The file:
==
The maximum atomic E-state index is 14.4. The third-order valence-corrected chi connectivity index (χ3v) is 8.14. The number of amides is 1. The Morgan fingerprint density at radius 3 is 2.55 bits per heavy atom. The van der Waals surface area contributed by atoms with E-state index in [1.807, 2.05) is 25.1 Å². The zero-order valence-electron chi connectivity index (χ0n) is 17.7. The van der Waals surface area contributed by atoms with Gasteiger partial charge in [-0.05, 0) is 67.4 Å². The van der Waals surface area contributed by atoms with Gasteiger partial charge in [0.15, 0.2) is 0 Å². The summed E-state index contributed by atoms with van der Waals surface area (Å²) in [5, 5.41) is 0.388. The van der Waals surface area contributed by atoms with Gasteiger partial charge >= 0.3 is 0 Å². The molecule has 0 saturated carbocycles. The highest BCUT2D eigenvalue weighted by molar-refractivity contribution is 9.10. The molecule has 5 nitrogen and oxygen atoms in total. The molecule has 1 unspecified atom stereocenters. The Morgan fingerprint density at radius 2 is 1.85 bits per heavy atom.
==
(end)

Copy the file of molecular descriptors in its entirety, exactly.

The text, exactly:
The maximum atomic E-state index is 14.4. The third-order valence-corrected chi connectivity index (χ3v) is 8.14. The number of amides is 1. The Morgan fingerprint density at radius 3 is 2.55 bits per heavy atom. The van der Waals surface area contributed by atoms with E-state index in [1.807, 2.05) is 25.1 Å². The zero-order valence-electron chi connectivity index (χ0n) is 17.7. The van der Waals surface area contributed by atoms with Gasteiger partial charge in [-0.05, 0) is 67.4 Å². The van der Waals surface area contributed by atoms with Gasteiger partial charge in [0.15, 0.2) is 0 Å². The summed E-state index contributed by atoms with van der Waals surface area (Å²) in [5, 5.41) is 0.388. The van der Waals surface area contributed by atoms with Gasteiger partial charge >= 0.3 is 0 Å². The molecule has 0 saturated carbocycles. The highest BCUT2D eigenvalue weighted by molar-refractivity contribution is 9.10. The molecule has 5 nitrogen and oxygen atoms in total. The molecule has 1 unspecified atom stereocenters. The Morgan fingerprint density at radius 2 is 1.85 bits per heavy atom.